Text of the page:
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J Biol Chem. 1991 Jan 15;266(2):824-9.

Magnesium transport in Salmonella typhimurium. Regulation of mgtA and mgtB expression.

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Department of Pharmacology, School of Medicine, Case Western Reserve University, Cleveland, Ohio 44106.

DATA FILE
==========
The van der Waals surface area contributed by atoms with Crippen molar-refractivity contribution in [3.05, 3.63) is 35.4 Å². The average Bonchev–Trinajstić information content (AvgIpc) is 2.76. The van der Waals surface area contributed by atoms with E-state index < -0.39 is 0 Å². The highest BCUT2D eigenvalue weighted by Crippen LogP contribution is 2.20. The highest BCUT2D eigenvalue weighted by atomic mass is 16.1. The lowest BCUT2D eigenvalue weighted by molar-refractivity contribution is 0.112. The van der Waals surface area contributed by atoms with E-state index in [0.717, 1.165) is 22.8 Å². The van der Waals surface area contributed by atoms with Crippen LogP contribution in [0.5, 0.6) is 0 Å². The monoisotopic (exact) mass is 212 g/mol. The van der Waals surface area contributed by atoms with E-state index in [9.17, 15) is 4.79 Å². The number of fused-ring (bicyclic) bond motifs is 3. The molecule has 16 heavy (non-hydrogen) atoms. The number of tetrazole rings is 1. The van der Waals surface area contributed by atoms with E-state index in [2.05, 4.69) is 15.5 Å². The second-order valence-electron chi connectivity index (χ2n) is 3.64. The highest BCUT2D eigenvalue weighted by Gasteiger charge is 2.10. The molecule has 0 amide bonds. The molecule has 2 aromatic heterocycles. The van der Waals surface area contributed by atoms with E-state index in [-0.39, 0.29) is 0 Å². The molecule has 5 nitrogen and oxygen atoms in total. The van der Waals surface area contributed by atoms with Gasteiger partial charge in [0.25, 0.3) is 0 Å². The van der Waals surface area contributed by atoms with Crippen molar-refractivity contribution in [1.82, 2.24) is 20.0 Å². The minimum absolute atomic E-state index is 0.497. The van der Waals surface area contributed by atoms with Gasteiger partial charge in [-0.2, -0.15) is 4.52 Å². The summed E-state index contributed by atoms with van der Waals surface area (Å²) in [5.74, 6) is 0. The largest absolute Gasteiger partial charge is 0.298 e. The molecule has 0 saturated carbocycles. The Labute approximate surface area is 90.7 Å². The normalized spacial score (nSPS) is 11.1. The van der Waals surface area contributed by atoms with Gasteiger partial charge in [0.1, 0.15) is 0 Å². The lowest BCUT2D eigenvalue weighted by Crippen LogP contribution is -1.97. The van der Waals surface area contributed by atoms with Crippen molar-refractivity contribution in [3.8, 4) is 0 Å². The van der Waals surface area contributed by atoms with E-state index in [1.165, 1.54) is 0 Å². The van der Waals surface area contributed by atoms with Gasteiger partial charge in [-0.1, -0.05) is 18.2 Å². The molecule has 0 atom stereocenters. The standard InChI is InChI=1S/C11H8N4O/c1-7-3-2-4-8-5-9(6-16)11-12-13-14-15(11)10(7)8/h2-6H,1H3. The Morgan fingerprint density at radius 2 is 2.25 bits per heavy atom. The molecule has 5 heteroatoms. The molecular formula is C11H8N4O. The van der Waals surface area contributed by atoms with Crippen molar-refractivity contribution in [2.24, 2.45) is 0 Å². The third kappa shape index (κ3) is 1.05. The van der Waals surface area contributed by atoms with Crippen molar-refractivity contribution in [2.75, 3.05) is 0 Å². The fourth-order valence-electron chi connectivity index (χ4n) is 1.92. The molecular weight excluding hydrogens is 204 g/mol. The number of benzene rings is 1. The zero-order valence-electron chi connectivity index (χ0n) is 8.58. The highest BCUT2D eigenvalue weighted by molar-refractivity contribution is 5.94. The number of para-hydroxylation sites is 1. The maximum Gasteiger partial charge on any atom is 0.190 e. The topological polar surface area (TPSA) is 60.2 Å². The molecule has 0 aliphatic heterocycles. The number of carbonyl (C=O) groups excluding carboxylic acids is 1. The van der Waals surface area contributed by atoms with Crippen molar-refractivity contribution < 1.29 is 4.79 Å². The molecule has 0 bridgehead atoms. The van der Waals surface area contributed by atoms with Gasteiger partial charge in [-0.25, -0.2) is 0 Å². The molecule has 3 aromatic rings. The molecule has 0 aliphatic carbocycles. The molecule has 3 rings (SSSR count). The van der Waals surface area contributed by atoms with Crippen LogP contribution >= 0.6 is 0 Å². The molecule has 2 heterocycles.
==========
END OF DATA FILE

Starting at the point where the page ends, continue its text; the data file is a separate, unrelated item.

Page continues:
Salmonella typhimurium contains three distinct transport systems (CorA, MgtA, and MgtB) that move Mg2+ across the cytoplasmic membrane. Mutant strains containing only one of these three systems have been constructed and used to study each system in isolation. Characterization of these systems has been hampered, however, by the need to use 28Mg2+, a relatively unavailable, extremely expensive, and short lived radioisotope. This paper reports that 63Ni2+ is transported into the cell by all three of the S typhimurium Mg2+ transport systems. In a strain deficient in all three systems, uptake of 63Ni2+ was undetectable under the conditions used. Comparison of 63Ni2+ uptake kinetics and inhibition of 63Ni2+ transport by other divalent cations suggest that Ni2+ can be used as an analog of Mg2+ in the study of these three transport systems. Using 63Ni2+ to measure uptake, the effect of Mg2+ levels in the growth medium on transport by each system was tested. Transport by the CorA system was unaffected by changes in the amount of Mg2+ in the growth medium. In contrast, uptake via MgtA and MgtB was significantly increased in cells grown in 10 microM extracellular Mg2+ compared to cells grown in 10 mM Mg2+. The increases in uptake were the result of increases in Vmax without change in Km. This result suggests that, in low Mg2+ medium, cells contained higher levels of the transporters. Production of beta-galactosidase from mgtA::lacZ and mgtB::lacZ but not corA::lacZ fusions was also increased when cells were grown in low extracellular concentrations of Mg2+ indicating that the regulation occurs at the level of transcription. Expression of beta-galactosidase was also inhibited by the addition of other divalent cations including Ca2+ and Mn2+. Regulation of transcription from the mgtA and mgtB promoters was similar over the range of extracellular Mg2+ concentrations from 10 microM to 10 mM. At 1 microM, however, transcription from the mgtB promoter, as measured by beta-galactosidase levels in a mgtB::lacZ transcriptional fusion strain, was increased over 800-fold, and Ca2+ could no longer inhibit transcription effectively. In contrast, growth at 1 microM extracellular Mg2+ increased transcription from the mgtA promoter only about 30-fold and Ca2+ could still inhibit this increase. These results suggest that at least two distinct mechanisms are responsible for regulation of the mgtA and mgtB transcription in response to extracellular cation concentration.

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